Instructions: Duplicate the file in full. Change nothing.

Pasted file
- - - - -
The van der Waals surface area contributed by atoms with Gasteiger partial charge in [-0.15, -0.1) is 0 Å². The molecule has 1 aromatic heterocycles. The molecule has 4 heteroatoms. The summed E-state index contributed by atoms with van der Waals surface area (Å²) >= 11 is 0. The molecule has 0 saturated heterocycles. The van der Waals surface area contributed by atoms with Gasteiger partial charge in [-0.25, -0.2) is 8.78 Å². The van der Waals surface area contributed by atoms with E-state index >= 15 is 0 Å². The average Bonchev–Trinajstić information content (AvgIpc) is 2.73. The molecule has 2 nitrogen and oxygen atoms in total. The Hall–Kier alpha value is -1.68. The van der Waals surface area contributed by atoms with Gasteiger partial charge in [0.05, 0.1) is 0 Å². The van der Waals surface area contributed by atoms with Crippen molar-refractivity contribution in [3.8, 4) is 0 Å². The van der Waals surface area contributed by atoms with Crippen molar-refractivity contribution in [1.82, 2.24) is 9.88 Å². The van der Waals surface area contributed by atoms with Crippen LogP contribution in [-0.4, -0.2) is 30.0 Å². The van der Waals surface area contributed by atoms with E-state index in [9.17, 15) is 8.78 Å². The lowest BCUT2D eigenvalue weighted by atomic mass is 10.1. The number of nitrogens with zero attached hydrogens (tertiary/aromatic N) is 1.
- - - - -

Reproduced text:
The van der Waals surface area contributed by atoms with Gasteiger partial charge in [-0.15, -0.1) is 0 Å². The molecule has 1 aromatic heterocycles. The molecule has 4 heteroatoms. The summed E-state index contributed by atoms with van der Waals surface area (Å²) >= 11 is 0. The molecule has 0 saturated heterocycles. The van der Waals surface area contributed by atoms with Gasteiger partial charge in [-0.25, -0.2) is 8.78 Å². The van der Waals surface area contributed by atoms with E-state index >= 15 is 0 Å². The average Bonchev–Trinajstić information content (AvgIpc) is 2.73. The molecule has 2 nitrogen and oxygen atoms in total. The Hall–Kier alpha value is -1.68. The van der Waals surface area contributed by atoms with Gasteiger partial charge in [0.05, 0.1) is 0 Å². The van der Waals surface area contributed by atoms with Crippen molar-refractivity contribution in [3.8, 4) is 0 Å². The van der Waals surface area contributed by atoms with Crippen molar-refractivity contribution in [1.82, 2.24) is 9.88 Å². The van der Waals surface area contributed by atoms with Crippen LogP contribution in [-0.4, -0.2) is 30.0 Å². The van der Waals surface area contributed by atoms with E-state index in [9.17, 15) is 8.78 Å². The lowest BCUT2D eigenvalue weighted by atomic mass is 10.1. The number of nitrogens with zero attached hydrogens (tertiary/aromatic N) is 1.